Information Minister Kojo Oppong Nkrumah has revealed that some changes have been made to the e-levy proposal following consultations that were held.
This, according to him, is evident that there had been engagement and listening of the concerns raised.
Speaking on the mid day news on TV3 Tuesday December 21, the Ofoase Ayirebi lawmaker said “The first thing we need to do is that, we need to deal with the growing conduct of some Members of Parliament that whenever they do not agree with something, whether it is the Speaker’s rule or a position of the executive or a position of Member of parliament, they resort to violence and physical attacks in the chamber.
“That is the reason for which we have had to adjourn today because today, Mr Speaker is still not in the House, we are not able to proceed with business without rancor because what it would mean is that the First Deputy Speaker or the Second Deputy Speaker would have to take the Chair. Under the circumstances, if a matter comes up to a vote and he chooses to exercise his casting votes which he is entitled to, our colleagues on the other side will resort to violence .
“Everybody now sees it clearly, so what next is that the Republic of Ghana needs to address this situation where some Members of Parliament resort to violence as a way of expressing their displeasure. It is totally unacceptable, totally uncalled for. The Marshals department under the leadership of the Speaker has to have a handle of this because it doesn’t matter that today, it is e-levy, tomorrow it could be anything and when some particular Member of Parliament is not happy with it then there will be a resort to violence and fisticuffs, that is what next to be dealt with.”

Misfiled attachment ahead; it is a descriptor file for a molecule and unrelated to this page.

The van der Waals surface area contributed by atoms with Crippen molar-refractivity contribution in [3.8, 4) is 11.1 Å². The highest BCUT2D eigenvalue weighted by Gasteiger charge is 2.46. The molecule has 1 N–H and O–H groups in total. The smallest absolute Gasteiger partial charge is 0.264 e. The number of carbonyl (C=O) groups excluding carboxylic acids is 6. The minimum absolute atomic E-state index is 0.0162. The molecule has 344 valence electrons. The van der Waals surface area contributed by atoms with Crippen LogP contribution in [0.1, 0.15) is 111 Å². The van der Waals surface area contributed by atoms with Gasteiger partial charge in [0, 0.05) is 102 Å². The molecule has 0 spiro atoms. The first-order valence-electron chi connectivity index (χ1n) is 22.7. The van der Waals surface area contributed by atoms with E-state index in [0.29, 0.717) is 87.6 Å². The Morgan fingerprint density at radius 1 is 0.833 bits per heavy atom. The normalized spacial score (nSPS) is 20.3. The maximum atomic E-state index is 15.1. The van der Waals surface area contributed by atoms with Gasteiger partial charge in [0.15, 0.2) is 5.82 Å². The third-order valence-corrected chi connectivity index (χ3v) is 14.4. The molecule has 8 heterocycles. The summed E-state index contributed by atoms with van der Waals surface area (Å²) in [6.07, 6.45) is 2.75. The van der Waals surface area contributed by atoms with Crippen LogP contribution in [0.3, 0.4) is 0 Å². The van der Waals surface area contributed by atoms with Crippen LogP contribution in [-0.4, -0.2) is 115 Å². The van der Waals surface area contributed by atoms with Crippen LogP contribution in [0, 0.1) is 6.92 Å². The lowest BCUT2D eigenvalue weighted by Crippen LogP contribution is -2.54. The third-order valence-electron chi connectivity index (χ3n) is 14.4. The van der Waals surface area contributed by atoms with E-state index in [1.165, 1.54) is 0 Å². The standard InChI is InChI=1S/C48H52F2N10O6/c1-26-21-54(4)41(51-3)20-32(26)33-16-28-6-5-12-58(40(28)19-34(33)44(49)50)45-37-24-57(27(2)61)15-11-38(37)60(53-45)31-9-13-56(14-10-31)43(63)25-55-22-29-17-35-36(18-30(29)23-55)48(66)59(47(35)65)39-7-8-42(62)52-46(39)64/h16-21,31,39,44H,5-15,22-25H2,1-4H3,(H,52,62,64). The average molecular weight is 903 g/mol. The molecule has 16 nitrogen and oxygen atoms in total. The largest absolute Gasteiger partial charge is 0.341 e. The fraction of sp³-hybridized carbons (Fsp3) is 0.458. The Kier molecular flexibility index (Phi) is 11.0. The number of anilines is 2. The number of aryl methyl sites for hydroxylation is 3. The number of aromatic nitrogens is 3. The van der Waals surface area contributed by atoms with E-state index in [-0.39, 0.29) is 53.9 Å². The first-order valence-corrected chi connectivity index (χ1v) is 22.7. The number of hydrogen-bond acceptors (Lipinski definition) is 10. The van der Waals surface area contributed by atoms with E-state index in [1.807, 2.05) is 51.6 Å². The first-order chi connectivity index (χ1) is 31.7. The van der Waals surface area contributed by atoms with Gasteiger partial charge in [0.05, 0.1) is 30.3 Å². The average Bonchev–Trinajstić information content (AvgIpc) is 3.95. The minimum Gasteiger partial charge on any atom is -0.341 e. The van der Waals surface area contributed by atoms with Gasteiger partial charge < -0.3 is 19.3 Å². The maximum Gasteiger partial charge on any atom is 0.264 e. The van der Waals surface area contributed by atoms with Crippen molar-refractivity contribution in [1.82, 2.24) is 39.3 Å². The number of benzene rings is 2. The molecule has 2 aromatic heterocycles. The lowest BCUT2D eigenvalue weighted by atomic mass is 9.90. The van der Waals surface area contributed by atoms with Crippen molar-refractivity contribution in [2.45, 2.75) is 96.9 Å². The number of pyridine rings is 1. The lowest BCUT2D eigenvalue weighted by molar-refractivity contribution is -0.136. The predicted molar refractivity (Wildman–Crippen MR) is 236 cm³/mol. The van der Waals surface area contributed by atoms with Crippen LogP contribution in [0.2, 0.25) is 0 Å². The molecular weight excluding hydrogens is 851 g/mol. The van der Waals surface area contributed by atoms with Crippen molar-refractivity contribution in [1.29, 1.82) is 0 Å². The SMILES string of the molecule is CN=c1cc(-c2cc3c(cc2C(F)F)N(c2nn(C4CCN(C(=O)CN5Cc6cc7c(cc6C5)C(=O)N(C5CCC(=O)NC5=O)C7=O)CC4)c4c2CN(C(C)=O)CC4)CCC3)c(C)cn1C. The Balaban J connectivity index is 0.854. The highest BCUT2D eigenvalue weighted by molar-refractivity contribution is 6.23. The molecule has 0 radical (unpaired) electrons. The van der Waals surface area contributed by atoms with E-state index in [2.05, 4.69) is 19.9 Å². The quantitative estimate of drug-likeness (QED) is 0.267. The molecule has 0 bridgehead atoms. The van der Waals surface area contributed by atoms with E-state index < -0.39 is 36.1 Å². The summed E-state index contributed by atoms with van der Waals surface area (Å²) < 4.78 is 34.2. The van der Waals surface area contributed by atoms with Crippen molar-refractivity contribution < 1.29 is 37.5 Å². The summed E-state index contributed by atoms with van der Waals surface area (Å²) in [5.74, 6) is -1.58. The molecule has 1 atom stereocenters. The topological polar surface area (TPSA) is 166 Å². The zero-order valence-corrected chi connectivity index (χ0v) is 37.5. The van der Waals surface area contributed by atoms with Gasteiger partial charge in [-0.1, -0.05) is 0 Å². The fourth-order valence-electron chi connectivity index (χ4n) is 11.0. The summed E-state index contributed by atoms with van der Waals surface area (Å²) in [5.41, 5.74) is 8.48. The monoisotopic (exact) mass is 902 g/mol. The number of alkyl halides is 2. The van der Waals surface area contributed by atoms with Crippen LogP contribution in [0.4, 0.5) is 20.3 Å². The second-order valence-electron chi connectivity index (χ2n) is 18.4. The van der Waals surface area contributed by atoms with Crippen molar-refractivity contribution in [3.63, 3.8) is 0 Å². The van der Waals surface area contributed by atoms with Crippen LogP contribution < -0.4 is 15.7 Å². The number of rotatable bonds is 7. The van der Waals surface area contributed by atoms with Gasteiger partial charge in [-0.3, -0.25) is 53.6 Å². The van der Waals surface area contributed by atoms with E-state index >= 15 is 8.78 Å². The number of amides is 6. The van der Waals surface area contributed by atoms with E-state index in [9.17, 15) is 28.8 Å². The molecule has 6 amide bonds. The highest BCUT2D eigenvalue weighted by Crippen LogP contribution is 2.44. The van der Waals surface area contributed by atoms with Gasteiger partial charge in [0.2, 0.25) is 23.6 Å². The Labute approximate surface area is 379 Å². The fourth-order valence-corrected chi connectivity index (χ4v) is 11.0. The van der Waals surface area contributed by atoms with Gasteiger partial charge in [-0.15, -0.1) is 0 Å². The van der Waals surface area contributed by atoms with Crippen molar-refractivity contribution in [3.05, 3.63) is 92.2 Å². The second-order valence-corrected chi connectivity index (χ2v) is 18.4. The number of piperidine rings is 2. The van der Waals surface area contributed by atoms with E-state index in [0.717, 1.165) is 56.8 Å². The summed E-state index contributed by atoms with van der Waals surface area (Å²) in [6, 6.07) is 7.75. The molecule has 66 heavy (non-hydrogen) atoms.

Regarding the levy, he revealed that some changes have been made to the proposal following consultations.
“If you read paragraph 361 of the budget statements the executive initially proposed inward remittances, bank transfers, merchant payments, Mobile Money to be charged at 1.75 per cent in addition to the 2 per cent that already the telcos are charging. After all the consultations and memos and engagements, remittances had been taken out, bank transfer of business had been taken out , merchant payment had been taken out, .025 of the mobile money operators charges had been taken out. So now, it is no longer going to be a cumulative, about 3.75, it has now come to 3.5.
“That is evident that there has been engagement, there has been a listening. If all of that has taken place at the committee and you still think you are opposed to it and the vote has taken place and you have lost that vote, you don’t come onto the floor and resort to physical violence to prevent the business of the Houses from going on and I think we must be clear on that. Let us not mixed that with consult more, violence has never been a legitimate tool,” he said.
The Minority in Parliament had accused the government of not listening to the concerns raised against the proposal.
Speaking to the media after the Finance Committee’s sitting on Monday December 20, Mr Casiel Ato Forson who is also Member of Parliament for Ajumako-Enyan-Esiam would reject the proposal.